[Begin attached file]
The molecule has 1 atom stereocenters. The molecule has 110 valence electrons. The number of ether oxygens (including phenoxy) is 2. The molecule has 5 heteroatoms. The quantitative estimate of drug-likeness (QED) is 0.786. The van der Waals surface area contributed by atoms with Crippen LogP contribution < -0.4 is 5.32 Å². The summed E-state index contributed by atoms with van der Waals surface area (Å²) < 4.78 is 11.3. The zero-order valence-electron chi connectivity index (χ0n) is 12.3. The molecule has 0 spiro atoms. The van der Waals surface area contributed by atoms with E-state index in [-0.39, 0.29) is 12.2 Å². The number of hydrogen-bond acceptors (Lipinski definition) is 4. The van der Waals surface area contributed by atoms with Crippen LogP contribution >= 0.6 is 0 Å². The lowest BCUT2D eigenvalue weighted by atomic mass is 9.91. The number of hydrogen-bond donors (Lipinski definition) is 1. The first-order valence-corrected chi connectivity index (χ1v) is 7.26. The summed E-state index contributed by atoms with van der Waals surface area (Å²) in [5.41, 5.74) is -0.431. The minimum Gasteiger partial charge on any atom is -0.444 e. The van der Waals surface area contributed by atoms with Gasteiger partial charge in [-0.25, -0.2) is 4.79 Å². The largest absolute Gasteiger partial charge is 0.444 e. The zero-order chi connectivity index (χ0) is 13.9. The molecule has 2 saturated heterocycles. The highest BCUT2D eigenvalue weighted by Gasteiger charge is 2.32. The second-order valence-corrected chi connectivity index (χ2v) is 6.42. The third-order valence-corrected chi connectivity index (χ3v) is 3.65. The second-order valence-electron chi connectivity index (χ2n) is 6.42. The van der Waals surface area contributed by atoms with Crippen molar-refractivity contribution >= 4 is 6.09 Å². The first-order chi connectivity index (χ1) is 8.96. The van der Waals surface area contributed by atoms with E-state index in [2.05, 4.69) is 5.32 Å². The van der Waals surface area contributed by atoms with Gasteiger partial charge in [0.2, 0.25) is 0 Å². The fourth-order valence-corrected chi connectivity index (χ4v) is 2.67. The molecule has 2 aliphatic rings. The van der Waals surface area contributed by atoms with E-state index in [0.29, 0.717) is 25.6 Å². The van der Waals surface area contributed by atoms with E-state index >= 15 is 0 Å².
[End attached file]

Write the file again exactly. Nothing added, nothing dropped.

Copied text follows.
The molecule has 1 atom stereocenters. The molecule has 110 valence electrons. The number of ether oxygens (including phenoxy) is 2. The molecule has 5 heteroatoms. The quantitative estimate of drug-likeness (QED) is 0.786. The van der Waals surface area contributed by atoms with Crippen LogP contribution < -0.4 is 5.32 Å². The summed E-state index contributed by atoms with van der Waals surface area (Å²) < 4.78 is 11.3. The zero-order valence-electron chi connectivity index (χ0n) is 12.3. The molecule has 0 spiro atoms. The van der Waals surface area contributed by atoms with E-state index in [-0.39, 0.29) is 12.2 Å². The number of hydrogen-bond acceptors (Lipinski definition) is 4. The van der Waals surface area contributed by atoms with Crippen LogP contribution >= 0.6 is 0 Å². The lowest BCUT2D eigenvalue weighted by atomic mass is 9.91. The number of hydrogen-bond donors (Lipinski definition) is 1. The first-order valence-corrected chi connectivity index (χ1v) is 7.26. The summed E-state index contributed by atoms with van der Waals surface area (Å²) in [5.41, 5.74) is -0.431. The minimum Gasteiger partial charge on any atom is -0.444 e. The van der Waals surface area contributed by atoms with Gasteiger partial charge in [-0.25, -0.2) is 4.79 Å². The largest absolute Gasteiger partial charge is 0.444 e. The zero-order chi connectivity index (χ0) is 13.9. The molecule has 2 saturated heterocycles. The highest BCUT2D eigenvalue weighted by Gasteiger charge is 2.32. The second-order valence-corrected chi connectivity index (χ2v) is 6.42. The third-order valence-corrected chi connectivity index (χ3v) is 3.65. The second-order valence-electron chi connectivity index (χ2n) is 6.42. The van der Waals surface area contributed by atoms with Crippen molar-refractivity contribution >= 4 is 6.09 Å². The first-order chi connectivity index (χ1) is 8.96. The van der Waals surface area contributed by atoms with E-state index in [2.05, 4.69) is 5.32 Å². The van der Waals surface area contributed by atoms with Gasteiger partial charge in [0.2, 0.25) is 0 Å². The fourth-order valence-corrected chi connectivity index (χ4v) is 2.67. The molecule has 2 aliphatic rings. The van der Waals surface area contributed by atoms with E-state index in [0.29, 0.717) is 25.6 Å². The van der Waals surface area contributed by atoms with E-state index >= 15 is 0 Å².